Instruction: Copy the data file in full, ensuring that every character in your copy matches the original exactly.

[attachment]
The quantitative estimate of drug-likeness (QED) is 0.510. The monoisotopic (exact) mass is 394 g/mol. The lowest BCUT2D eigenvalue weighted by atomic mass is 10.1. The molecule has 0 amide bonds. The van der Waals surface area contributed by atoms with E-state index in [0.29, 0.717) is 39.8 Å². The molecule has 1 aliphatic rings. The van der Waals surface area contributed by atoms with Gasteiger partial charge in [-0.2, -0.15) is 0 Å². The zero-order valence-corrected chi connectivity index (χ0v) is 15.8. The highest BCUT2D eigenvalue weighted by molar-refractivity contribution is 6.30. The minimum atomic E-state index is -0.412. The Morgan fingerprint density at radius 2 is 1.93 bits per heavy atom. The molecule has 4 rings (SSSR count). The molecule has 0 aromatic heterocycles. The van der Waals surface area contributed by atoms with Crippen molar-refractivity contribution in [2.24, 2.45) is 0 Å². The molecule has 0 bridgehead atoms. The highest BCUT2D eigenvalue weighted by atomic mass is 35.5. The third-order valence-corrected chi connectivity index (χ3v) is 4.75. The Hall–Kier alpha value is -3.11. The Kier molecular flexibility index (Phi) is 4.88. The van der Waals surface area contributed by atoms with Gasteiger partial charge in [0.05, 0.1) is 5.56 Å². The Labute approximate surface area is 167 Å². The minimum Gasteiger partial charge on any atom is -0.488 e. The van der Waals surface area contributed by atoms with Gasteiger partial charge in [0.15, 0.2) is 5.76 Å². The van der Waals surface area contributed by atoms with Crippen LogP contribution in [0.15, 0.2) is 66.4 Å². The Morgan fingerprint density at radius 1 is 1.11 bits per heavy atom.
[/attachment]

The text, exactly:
The quantitative estimate of drug-likeness (QED) is 0.510. The monoisotopic (exact) mass is 394 g/mol. The lowest BCUT2D eigenvalue weighted by atomic mass is 10.1. The molecule has 0 amide bonds. The van der Waals surface area contributed by atoms with E-state index in [0.29, 0.717) is 39.8 Å². The molecule has 1 aliphatic rings. The van der Waals surface area contributed by atoms with Gasteiger partial charge in [-0.2, -0.15) is 0 Å². The zero-order valence-corrected chi connectivity index (χ0v) is 15.8. The highest BCUT2D eigenvalue weighted by molar-refractivity contribution is 6.30. The minimum atomic E-state index is -0.412. The Morgan fingerprint density at radius 2 is 1.93 bits per heavy atom. The molecule has 4 rings (SSSR count). The molecule has 0 aromatic heterocycles. The van der Waals surface area contributed by atoms with Crippen molar-refractivity contribution in [2.24, 2.45) is 0 Å². The molecule has 0 bridgehead atoms. The highest BCUT2D eigenvalue weighted by atomic mass is 35.5. The third-order valence-corrected chi connectivity index (χ3v) is 4.75. The Hall–Kier alpha value is -3.11. The Kier molecular flexibility index (Phi) is 4.88. The van der Waals surface area contributed by atoms with Gasteiger partial charge in [0.05, 0.1) is 5.56 Å². The Labute approximate surface area is 167 Å². The minimum Gasteiger partial charge on any atom is -0.488 e. The van der Waals surface area contributed by atoms with Gasteiger partial charge in [0.15, 0.2) is 5.76 Å². The van der Waals surface area contributed by atoms with Crippen LogP contribution in [0.15, 0.2) is 66.4 Å². The Morgan fingerprint density at radius 1 is 1.11 bits per heavy atom.